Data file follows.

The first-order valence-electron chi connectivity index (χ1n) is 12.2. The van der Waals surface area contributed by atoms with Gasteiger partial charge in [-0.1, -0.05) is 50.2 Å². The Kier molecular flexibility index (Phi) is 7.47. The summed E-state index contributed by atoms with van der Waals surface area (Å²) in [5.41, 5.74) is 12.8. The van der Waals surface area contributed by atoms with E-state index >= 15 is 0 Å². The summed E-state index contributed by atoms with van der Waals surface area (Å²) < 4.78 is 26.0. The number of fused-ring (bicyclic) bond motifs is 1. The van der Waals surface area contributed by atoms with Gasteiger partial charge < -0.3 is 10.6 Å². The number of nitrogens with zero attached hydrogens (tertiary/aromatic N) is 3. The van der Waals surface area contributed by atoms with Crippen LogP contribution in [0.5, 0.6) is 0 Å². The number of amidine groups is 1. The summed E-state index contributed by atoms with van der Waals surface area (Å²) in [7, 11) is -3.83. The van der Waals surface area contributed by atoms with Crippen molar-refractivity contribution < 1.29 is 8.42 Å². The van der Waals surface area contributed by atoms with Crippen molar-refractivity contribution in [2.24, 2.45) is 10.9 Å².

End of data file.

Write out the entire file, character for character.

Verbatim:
The first-order valence-electron chi connectivity index (χ1n) is 12.2. The van der Waals surface area contributed by atoms with Gasteiger partial charge in [-0.1, -0.05) is 50.2 Å². The Kier molecular flexibility index (Phi) is 7.47. The summed E-state index contributed by atoms with van der Waals surface area (Å²) in [5.41, 5.74) is 12.8. The van der Waals surface area contributed by atoms with E-state index >= 15 is 0 Å². The summed E-state index contributed by atoms with van der Waals surface area (Å²) < 4.78 is 26.0. The number of fused-ring (bicyclic) bond motifs is 1. The van der Waals surface area contributed by atoms with Gasteiger partial charge < -0.3 is 10.6 Å². The number of nitrogens with zero attached hydrogens (tertiary/aromatic N) is 3. The van der Waals surface area contributed by atoms with Crippen LogP contribution in [0.5, 0.6) is 0 Å². The number of amidine groups is 1. The summed E-state index contributed by atoms with van der Waals surface area (Å²) in [7, 11) is -3.83. The van der Waals surface area contributed by atoms with Crippen molar-refractivity contribution < 1.29 is 8.42 Å². The van der Waals surface area contributed by atoms with Crippen molar-refractivity contribution in [2.24, 2.45) is 10.9 Å².